Updated: October 31, 2021 7:51:02 am
Delhi’s air quality remained in the ‘poor’ category on Saturday with an air quality index of 268. PM2.5 and PM10 were the main pollutants, according to the Central Pollution Control Board (CPCB) bulletin.
While the AQI is likely to remain in the ‘poor’ category on Sunday as well, it could improve on Monday to stand in the upper end of the ‘moderate’ category since the wind direction is likely to change from northwesterly to southeasterly, according to the SAFAR forecasting system.
Northwesterly winds usually bring pollutants from crop residue burning from Punjab and Haryana.
The contribution of crop residue burning to PM2.5 levels in Delhi was around 12% on Saturday, with an effective fire count of 1826, the SAFAR forecast said. The share of stubble burning to PM2.5 levels has dipped from that on Friday when it stood at around 20%.
While measures under the ‘very poor’ section of the Graded Response Action Plan (GRAP) are to be enforced, a senior official of the Delhi Pollution Control Committee (DPCC) said that inspections to enforce the ban on the use of diesel generator sets and industrial emissions would be conducted by the pollution control body, and the municipal corporations were responsible for enforcing most other measures under the plan. An official of the North MCD said that directions had been issued to ramp up mechanical sweeping with the 18 existing machines, and night patrolling teams, comprising engineers and officials of the health wing, were being deployed to check burning of waste.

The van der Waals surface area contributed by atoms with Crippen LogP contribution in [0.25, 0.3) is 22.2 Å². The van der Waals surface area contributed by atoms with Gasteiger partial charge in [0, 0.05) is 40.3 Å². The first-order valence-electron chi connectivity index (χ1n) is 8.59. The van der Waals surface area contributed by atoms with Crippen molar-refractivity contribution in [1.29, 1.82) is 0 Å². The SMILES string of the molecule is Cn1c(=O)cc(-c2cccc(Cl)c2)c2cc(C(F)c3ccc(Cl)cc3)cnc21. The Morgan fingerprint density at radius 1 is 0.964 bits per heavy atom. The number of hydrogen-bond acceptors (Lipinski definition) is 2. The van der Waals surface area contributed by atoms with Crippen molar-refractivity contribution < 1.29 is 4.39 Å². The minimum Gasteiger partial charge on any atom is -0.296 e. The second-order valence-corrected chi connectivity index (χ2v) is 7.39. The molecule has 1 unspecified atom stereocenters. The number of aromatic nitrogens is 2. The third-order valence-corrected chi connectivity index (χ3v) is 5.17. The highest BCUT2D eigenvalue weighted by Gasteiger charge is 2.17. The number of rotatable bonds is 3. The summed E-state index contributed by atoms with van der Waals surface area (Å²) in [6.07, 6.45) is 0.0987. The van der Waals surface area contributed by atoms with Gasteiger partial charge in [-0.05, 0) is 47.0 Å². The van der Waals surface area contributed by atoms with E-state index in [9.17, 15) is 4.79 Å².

The GRAP is meant to reduce emissions at the local level to protect public health, pointed out Dipankar Saha, former additional director, CPCB and former head of the air quality monitoring division in Delhi.
“The impact of the plan can be demonstrated only when it is enforced properly across the NCR and a toxicity analysis is carried out to determine whether there has been a reduction in toxicity. That information is not yet available. But when dilution and dispersion of pollutants are made difficult by the calm meteorological conditions, the only option is to reduce emissions at the ground level so that exposure becomes less hazardous. People’s participation is crucial to ensure that GRAP is implemented properly,” he said. Using PM10 and PM2.5 levels as a marker of the effectiveness of the plan is not correct, he added, since the pollutants are also brought into the area from outside.
“We do not yet have data on the pollutants coming from outside vis-à-vis what has been reduced locally due to implementation of GRAP,” he said.
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